I have been working for the past couple weeks on the tires and rims for the Speedster Project. I decided to post the pics here of installing the "Rim Savers" since the "speedster project update" thread is getting long. Two of my Disteel wheels were a little sharp for my liking. They probably were OK after I filed the edges, but Mark Strange had used some "rim savers" on his rims and had gave the extras to the museum for use on some early rims they had. There was enough left to do a couple more wheels, so Jerry sent me 4 rim saver. Enough to do 2 wheels. Thanks to Mark and Jerry, for their contributions to the project. The rim savers are made in Australia, and the guys over (down) there glue them in place with epoxy. Mark Strange tack welded his. I opted to just glue them in place. The tire will hold them firmly in place, so I do not think tacking is needed. (in my opinion). So here is a short photo essay of the installation. The pics are pretty well in order, but may be showing either the first or second rim save I installed. I am happy with how they went on, they did not interfere with mounting the tires, and they are almost invisible after installing the tires. I painted the insides of the rims with POR 15 after installing the rings. I also had some paint mixed to match my old original paint/patina that has been on the wheels for years. I mounted the rims to a front hub to act as a painting fixture. Then I used a foam brush to paint and seal the rim saver and wheel edge. Overall I think they are a good product. But I think they are only a good idea to use on a rare wheel that there are no other easy options. For use on a common wheel I think finding another wheel is a better choice. But in my case, finding more Disteel wheels is not an easy solution. My wheels could have been re-rimmed, but that is also a very time consuming and expensive solution. Please excuse my learning attempt at adding text to my pictures. ..........have fun and be safe ....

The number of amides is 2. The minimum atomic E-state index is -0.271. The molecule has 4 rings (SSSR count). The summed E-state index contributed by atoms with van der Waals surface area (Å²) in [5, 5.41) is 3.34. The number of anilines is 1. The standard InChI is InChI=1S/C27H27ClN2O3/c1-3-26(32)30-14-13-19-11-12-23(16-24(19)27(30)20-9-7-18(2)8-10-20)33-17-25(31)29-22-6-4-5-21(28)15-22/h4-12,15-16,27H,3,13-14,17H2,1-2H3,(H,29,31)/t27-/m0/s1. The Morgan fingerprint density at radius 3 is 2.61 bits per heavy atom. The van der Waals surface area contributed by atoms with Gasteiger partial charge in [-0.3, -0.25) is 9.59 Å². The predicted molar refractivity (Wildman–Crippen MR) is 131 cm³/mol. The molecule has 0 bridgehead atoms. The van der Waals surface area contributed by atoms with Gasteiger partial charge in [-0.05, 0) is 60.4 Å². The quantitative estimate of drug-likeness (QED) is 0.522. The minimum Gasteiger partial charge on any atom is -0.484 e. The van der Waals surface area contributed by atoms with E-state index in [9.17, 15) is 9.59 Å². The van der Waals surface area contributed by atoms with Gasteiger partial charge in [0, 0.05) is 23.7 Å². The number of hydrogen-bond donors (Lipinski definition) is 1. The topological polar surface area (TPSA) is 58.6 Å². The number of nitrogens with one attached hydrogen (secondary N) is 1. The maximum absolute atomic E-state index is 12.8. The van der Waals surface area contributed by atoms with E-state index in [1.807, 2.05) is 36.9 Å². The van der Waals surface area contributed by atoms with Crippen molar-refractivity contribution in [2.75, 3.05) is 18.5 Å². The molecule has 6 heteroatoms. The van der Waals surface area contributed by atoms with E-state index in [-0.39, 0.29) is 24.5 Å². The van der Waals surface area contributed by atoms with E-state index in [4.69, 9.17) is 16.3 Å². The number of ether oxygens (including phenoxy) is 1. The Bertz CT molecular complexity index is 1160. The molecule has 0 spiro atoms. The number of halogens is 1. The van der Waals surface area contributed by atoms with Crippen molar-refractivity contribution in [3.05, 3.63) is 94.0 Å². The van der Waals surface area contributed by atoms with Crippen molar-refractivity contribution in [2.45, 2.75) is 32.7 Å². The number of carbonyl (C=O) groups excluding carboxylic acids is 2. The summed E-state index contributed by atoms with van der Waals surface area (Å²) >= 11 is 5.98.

Glad they worked out well for you, Donnie!
If I had to use them again, I would glue them in like you and the Aussies do.
Mark, I think they worked very well. But for now I am "SICK" of tires and wheels. I actually did 7 tires and rims. I also installed two 21 inch tires on Model A rims that I sandblasted and painted for my "Gordon Smith" Model A air compressor. Then I had to hand clean everyone of those Disteel wheels so I could save the "patina" Any one who says it is easier to not paint it and just leave it as it is, does not know what they are saying. It would have been way easier to just sandblast the wheels, repaint, install and done. Hand cleaning is for the birds (or in my case the mentally challenged) Thanks again for the "rim savers"
Where do I get Rim Savers?
They come from Australia - Andrew Brand was kind enough to get a batch of ten from the supplier and ship them to me. Contact him to see if he is willing to do it again, click on his name in the attached thread to send him a PM.
If Andrew is agreeable, folks should speak up and combine their orders so that Andrew can send them all over in one shipment instead of piecemeal.